‘In Brazil we don’t even talk any more about the right to education for street kids. They are bounced between institutes and centres and the street where they find their own dangerous strategies for survival and engage with dangerous adults,’

Street children were feared and resented by society because of their involvement in crime but the real problem lay not with the children themselves but with social inequality and lack of priority on political agendas.

‘Brazil is one of the ten strongest economies in the world but also one of the five most inequal. We have 6 to 8 year olds on crack. Children are beaten and used sexually. We have forgotten that children are young citizens who should be respected,’said Ms Rizzini.

‘Yet we still apply 19th century solutions; collecting street children like garbage, putting them in trucks and taking them to shelters where they won’t stay. I spoke to a girl once who said she felt safer sleeping under a bridge than in a shelter. Children tell me most of all they would just like to be regarded as human beings,’ she added.

Dr Najat M’Jid, United Nations Special Rapporteur on the sale of children, child prostitution and child pornography said: ‘There is no task more difficult than protecting children because not only are there many actors but many different approaches. Children are considered victims by some organisations and actors by others. The challenge is for all those working with children to come together and find a sole objective. Not only must NGOs working for children be strengthened to push politicians to change but children must be consulted and informed.’

Isabelle de Guillebon, Director of Samusocial Senegal, an organisation that provides urgent medical aid to street children, said: ‘In Dakar street children live with daily violence. When they are sick they don’t go to hospital because they won’t be taken in. In some cases they may be picked up by the fire brigade and dumped in front of the hospital but if they can’t pay they won’t be treated.’

Claudia Cabral, Director of the association Terra Dos Homens which works with street children in Rio de Janeiro said: ‘In Rio children whether they live or work on the street are highly vulnerable. Violence is rife in families as is drug use with crack use the most devastating. The children have the added problem of corrupt police.

‘These children aspire to normal life but many of them have mothers and grandmothers who were also born on the street and that becomes the norm.’

Franco Aloisio, President of the Parada Foundation created in the mid 90s to help children living in the sewers in Bucharest, said the problem still existed in the city particularly in winter when temperatures drop to minus 15C but there had been an improvement. There were around 1000 -1,300 street children now compared to 4-5,000 at the height of the problem.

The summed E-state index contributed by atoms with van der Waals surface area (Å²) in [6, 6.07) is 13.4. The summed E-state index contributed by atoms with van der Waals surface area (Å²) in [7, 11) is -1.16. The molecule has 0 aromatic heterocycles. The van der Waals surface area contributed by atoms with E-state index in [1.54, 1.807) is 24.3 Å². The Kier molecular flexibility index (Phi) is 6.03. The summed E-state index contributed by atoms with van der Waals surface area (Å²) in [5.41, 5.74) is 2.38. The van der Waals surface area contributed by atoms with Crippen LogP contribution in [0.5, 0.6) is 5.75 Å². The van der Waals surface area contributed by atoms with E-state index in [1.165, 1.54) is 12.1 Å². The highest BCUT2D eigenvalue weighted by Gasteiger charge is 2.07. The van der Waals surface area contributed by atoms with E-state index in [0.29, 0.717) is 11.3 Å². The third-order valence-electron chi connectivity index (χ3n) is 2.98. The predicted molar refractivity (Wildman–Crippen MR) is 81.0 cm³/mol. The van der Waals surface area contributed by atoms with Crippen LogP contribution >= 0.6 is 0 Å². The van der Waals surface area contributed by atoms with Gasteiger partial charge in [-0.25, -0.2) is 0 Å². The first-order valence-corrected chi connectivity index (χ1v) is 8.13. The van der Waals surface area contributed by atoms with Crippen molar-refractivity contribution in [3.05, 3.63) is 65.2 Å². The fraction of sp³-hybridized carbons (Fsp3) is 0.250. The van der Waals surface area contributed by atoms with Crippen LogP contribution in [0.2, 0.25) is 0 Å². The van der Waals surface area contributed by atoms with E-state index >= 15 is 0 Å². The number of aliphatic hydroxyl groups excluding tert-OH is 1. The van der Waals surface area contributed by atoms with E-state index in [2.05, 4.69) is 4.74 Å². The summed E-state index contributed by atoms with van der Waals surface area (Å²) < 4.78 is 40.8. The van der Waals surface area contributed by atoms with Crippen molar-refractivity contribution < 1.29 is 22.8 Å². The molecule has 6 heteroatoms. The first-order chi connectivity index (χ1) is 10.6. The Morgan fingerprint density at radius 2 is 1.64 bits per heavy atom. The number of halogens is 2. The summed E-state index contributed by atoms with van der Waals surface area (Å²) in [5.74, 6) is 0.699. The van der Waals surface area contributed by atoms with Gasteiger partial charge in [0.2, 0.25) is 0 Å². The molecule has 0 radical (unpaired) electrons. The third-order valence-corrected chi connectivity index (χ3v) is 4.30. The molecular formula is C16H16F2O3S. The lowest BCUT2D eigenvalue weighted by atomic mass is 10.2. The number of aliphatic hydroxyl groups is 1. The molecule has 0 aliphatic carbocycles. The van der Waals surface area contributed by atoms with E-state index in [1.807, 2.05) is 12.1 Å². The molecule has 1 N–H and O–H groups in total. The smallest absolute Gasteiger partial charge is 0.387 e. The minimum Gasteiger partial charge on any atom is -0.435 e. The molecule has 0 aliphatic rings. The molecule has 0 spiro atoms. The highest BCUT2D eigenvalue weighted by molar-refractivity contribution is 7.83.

In Guatemala many young abandoned girls ended up working as prostitutes. Anne Pascal, President of les Trois Quarts du Monde, said her association went into bar brothels to distribute condoms, nappies and baby milk to young girls. Her association offered material and psychological support but needed consistent funding to be effective.

‘If we look after a girl it will often be a commitment of ten years or more but funding may last a year. How can we tell the girl we can’t continue to help her?’ she asked.

Concerning legal aspects the seminar heard that laws and statutes existed in most countries to protect street children but were not always enforced.

Daniel Condaminas, President of the International Commission of Exterior Relations for the International Police Association which works in 61 countries and 5 continents said police forces had their part to play.

‘Police have to be trained to see street children not just as criminals but as victims. We are only one link in the chain and we are not social workers but observers,’ he said.

The evening after the debate was given over to the screening of a documentary, Street Children, by Michel Bulté and the presentation of a new prize established by Fondation Air France for associations working with children and awarded to Dr Xavier Emanuelli, Founding President of Samusocial International. An exhibition of photos, Just Kids, by François Perri can be seen at UNESCO HQ until December 12.


Forget yourself for others, and others will never forget you.

Friday, November 27, 2009

FOSS (free and open source software) for the comman man